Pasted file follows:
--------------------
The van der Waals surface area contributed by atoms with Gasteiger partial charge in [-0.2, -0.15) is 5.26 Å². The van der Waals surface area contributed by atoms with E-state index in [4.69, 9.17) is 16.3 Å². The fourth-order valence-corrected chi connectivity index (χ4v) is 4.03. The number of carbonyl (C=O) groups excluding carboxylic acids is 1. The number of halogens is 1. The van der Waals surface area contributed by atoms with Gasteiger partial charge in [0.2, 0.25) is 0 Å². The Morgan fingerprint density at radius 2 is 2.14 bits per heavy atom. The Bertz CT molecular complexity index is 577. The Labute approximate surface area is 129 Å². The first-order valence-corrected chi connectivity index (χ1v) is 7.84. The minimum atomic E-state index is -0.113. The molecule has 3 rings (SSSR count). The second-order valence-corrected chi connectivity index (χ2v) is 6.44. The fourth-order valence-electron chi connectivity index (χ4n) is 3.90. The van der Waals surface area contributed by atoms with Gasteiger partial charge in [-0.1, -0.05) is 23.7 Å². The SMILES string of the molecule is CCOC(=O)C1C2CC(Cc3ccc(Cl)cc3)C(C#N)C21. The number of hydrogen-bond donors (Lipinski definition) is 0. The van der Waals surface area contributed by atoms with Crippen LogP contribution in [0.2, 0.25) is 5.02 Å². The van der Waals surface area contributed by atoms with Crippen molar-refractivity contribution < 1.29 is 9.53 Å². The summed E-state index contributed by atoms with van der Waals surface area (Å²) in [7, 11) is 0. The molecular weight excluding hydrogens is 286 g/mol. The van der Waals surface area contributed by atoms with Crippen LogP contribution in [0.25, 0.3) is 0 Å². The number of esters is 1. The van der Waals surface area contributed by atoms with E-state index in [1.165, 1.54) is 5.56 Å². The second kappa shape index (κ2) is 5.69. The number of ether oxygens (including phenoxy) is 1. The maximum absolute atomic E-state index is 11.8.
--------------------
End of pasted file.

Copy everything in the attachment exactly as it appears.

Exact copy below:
The van der Waals surface area contributed by atoms with Gasteiger partial charge in [-0.2, -0.15) is 5.26 Å². The van der Waals surface area contributed by atoms with E-state index in [4.69, 9.17) is 16.3 Å². The fourth-order valence-corrected chi connectivity index (χ4v) is 4.03. The number of carbonyl (C=O) groups excluding carboxylic acids is 1. The number of halogens is 1. The van der Waals surface area contributed by atoms with Gasteiger partial charge in [0.2, 0.25) is 0 Å². The Morgan fingerprint density at radius 2 is 2.14 bits per heavy atom. The Bertz CT molecular complexity index is 577. The Labute approximate surface area is 129 Å². The first-order valence-corrected chi connectivity index (χ1v) is 7.84. The minimum atomic E-state index is -0.113. The molecule has 3 rings (SSSR count). The second-order valence-corrected chi connectivity index (χ2v) is 6.44. The fourth-order valence-electron chi connectivity index (χ4n) is 3.90. The van der Waals surface area contributed by atoms with Gasteiger partial charge in [-0.1, -0.05) is 23.7 Å². The SMILES string of the molecule is CCOC(=O)C1C2CC(Cc3ccc(Cl)cc3)C(C#N)C21. The number of hydrogen-bond donors (Lipinski definition) is 0. The van der Waals surface area contributed by atoms with Crippen LogP contribution in [0.2, 0.25) is 5.02 Å². The van der Waals surface area contributed by atoms with Crippen molar-refractivity contribution < 1.29 is 9.53 Å². The summed E-state index contributed by atoms with van der Waals surface area (Å²) in [7, 11) is 0. The molecular weight excluding hydrogens is 286 g/mol. The van der Waals surface area contributed by atoms with Crippen LogP contribution in [0.25, 0.3) is 0 Å². The number of esters is 1. The van der Waals surface area contributed by atoms with E-state index in [1.165, 1.54) is 5.56 Å². The second kappa shape index (κ2) is 5.69. The number of ether oxygens (including phenoxy) is 1. The maximum absolute atomic E-state index is 11.8.